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Lex maniac

Investigating changes in American English vocabulary over the last 40 years

lay down a marker

(1980’s | militarese? bureaucratese? | “draw a line (in the sand),” “make a statement,” “establish a position,” “set a standard”)

William Safire, in his comprehensive way, listed a number of meanings of “marker” in a 1990 column before suggesting that the military practice of indicating boundaries or targets with colored powder or dye is the most likely progenitor of this week’s expression. The phrase has an insidious quality which makes it sound at first very natural, but the more you think about it the odder it seems. Why “lay down” rather than “put up”? And why a “marker”? None of those meanings Safire adduced makes much of a match with this expression — except perhaps its uses in surveying — and the word fails to strike the ear as particularly apt. To me, “lay down a marker” conjures up a dog pissing on a lamppost, probably due to the phrase’s political associations. It actually goes back to the Carter administration, Carter himself, in fact, according to Safire, and Reagan administration officials also adopted the expression. Politicians and bureaucrats took it up first, which, given their yen for generals’ jargon, supports Safire’s suggestion of a military origin.

In politics, the expression almost always boils down to “send a message,” but beyond that it also has a necessary preliminary quality. It’s something you do before a vote, summit, negotiation, or just some undefined future moment when your point of view might get some consideration — you announce a stance or position that puts your adversaries on notice. (The mere act of laying down a marker implies an adversarial relationship.) Safire again: “ranges in meaning from ‘send a signal’ to ‘announce a presence’ to ‘issue a warning of “this far, no farther.”’” Nixon said, “Let me make one thing perfectly clear.” Reagan often spoke of “sending a signal” (again, in adversarial contexts). “Lay down a marker” partakes of both.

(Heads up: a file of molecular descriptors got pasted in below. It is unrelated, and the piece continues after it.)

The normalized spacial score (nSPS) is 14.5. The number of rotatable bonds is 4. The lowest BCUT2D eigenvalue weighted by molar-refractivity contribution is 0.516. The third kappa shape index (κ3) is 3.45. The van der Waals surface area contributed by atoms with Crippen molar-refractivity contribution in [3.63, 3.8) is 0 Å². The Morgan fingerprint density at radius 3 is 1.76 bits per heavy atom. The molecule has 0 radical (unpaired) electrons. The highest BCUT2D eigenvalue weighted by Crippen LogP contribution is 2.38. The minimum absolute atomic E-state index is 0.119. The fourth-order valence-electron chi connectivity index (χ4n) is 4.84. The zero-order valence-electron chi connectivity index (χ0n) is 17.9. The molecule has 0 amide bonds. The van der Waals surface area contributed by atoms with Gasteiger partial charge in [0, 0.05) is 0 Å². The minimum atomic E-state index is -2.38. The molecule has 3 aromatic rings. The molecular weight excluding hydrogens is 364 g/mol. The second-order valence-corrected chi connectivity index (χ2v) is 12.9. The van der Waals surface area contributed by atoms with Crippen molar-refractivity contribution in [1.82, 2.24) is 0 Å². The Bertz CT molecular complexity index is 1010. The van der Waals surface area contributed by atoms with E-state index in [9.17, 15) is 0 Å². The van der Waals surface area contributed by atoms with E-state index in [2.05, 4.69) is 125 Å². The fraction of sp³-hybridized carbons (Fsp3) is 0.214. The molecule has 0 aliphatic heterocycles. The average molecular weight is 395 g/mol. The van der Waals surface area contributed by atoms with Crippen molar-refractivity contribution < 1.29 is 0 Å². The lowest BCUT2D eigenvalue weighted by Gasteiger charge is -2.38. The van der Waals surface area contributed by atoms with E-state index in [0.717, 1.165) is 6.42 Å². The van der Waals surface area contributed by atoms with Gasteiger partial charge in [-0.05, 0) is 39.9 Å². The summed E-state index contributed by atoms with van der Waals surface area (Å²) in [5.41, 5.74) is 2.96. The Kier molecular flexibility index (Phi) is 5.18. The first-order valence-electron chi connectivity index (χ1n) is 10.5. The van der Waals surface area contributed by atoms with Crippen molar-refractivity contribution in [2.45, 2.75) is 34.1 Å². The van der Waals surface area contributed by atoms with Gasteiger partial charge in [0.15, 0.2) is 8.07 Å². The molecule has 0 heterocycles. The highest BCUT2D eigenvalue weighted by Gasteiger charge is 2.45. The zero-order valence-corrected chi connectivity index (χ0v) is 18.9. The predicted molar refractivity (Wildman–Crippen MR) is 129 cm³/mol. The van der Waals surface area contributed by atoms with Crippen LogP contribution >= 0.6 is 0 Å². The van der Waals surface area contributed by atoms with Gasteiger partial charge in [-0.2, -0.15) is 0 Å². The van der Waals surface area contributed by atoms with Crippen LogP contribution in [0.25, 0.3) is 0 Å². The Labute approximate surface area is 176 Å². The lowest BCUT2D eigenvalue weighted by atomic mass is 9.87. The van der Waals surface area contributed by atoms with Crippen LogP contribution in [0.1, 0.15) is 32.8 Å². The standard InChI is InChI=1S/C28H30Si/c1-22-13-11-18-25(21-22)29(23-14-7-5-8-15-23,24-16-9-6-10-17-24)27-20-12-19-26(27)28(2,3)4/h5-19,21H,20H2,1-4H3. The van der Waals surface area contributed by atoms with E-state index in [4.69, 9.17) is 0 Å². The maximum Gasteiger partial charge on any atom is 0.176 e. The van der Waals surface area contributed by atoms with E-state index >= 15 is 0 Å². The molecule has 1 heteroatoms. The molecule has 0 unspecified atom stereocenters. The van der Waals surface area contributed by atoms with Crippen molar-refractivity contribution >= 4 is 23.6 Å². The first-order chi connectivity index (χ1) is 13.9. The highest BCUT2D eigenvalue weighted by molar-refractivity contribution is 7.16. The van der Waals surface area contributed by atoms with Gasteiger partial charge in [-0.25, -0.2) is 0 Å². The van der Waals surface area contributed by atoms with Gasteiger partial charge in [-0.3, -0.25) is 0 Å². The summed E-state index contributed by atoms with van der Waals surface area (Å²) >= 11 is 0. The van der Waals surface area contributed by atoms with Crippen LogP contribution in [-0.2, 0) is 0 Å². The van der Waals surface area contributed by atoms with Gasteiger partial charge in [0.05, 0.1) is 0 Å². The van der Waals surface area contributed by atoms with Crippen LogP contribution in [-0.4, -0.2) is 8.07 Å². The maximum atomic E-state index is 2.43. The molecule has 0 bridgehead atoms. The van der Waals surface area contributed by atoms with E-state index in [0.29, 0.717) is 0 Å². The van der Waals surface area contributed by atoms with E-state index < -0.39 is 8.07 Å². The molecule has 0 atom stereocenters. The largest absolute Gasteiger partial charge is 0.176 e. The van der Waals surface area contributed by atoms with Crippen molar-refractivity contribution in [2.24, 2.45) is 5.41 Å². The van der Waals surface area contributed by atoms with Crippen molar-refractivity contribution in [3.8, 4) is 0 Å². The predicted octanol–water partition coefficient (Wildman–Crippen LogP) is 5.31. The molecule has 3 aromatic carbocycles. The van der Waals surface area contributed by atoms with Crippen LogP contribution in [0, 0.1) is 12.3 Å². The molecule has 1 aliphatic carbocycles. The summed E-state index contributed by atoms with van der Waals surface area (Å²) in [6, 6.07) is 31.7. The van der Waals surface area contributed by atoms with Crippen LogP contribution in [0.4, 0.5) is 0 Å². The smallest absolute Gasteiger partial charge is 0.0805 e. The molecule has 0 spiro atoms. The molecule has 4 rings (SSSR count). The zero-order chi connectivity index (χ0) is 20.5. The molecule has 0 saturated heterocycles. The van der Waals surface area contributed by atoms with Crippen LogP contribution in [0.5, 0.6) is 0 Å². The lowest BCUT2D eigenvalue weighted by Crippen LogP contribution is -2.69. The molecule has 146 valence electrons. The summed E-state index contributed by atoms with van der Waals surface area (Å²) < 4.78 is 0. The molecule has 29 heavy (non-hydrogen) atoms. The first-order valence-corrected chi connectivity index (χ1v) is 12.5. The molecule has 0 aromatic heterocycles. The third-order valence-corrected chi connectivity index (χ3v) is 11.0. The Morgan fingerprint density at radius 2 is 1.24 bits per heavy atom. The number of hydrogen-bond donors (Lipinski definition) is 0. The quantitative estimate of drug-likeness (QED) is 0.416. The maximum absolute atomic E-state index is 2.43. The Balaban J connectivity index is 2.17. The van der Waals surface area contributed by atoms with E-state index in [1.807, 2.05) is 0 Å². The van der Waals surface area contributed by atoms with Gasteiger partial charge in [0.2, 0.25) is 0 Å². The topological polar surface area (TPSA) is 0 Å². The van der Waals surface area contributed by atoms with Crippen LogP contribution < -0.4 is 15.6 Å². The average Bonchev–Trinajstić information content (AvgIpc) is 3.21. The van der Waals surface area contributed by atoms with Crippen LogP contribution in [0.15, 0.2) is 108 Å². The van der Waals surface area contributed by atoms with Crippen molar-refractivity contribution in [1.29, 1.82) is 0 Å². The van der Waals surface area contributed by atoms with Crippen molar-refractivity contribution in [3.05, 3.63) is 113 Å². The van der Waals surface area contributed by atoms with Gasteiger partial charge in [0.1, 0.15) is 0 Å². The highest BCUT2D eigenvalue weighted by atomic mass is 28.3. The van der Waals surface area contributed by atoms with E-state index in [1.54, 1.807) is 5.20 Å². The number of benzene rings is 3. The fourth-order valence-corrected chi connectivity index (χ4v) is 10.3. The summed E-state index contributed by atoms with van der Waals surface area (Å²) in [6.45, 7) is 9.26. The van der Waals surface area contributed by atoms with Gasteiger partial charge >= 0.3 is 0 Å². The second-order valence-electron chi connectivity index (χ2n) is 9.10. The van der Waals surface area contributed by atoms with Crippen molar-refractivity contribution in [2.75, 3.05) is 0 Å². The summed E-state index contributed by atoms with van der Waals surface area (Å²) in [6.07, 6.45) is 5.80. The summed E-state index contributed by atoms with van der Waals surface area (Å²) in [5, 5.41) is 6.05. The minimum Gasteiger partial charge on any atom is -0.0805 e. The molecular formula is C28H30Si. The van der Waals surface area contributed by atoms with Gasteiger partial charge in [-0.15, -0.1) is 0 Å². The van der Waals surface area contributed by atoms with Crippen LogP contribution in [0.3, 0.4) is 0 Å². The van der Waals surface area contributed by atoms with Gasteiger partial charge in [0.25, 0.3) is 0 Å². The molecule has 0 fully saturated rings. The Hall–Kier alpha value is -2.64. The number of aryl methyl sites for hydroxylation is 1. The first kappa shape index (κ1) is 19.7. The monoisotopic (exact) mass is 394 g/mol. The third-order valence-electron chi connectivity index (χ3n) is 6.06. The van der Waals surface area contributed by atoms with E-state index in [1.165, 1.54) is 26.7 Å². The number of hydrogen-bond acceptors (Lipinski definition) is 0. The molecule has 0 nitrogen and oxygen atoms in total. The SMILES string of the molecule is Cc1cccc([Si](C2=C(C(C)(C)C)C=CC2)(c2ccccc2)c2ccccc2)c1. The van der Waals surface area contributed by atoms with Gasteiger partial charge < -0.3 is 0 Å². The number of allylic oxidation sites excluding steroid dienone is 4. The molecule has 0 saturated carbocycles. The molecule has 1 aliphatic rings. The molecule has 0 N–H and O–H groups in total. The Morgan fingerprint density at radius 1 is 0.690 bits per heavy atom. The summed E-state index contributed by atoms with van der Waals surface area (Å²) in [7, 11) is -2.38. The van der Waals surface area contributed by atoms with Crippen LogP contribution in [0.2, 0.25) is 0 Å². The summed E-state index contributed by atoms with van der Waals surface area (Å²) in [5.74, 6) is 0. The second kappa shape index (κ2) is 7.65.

The beauty of sending signals is that you’re not bound to anything. You’re free to abandon the position quietly later if it becomes inconvenient; it’s a matter of talk, not action. Laying down a marker serves the same function in the same way, with an active verb. In a recent post, I commented on the sneaky habit of giving words the force of deeds by equating laudable sentiments with real action. “Laying down a marker” very definitely does that; the more definite it is, the more it sounds like the statement enunciated is actually taking effect rather than merely setting the stage for later maneuvering.

While political reporters continue to turn to this phrase regularly, it seems clear both from LexisNexis and Google that nowadays it occurs most often in sportswriting, where it means “earn respect from other players or teams,” generally by winning convincingly or showing that a perceived weakness is not as debilitating as it seems. Politicians, of course, often lay claim to athletic locutions, seeking to skim off their vigor and certitude. Here is an instance that has gone the other way: a politicians’ term taken over by athletes. Perhaps the frequent sporting use lends the expression a virile quality that might have leached out of it had it remained the exclusive property of our solons. Another note from the corpora: the phrase is now more frequently used in British English than American, even though its origin on these shores appears indisputable.

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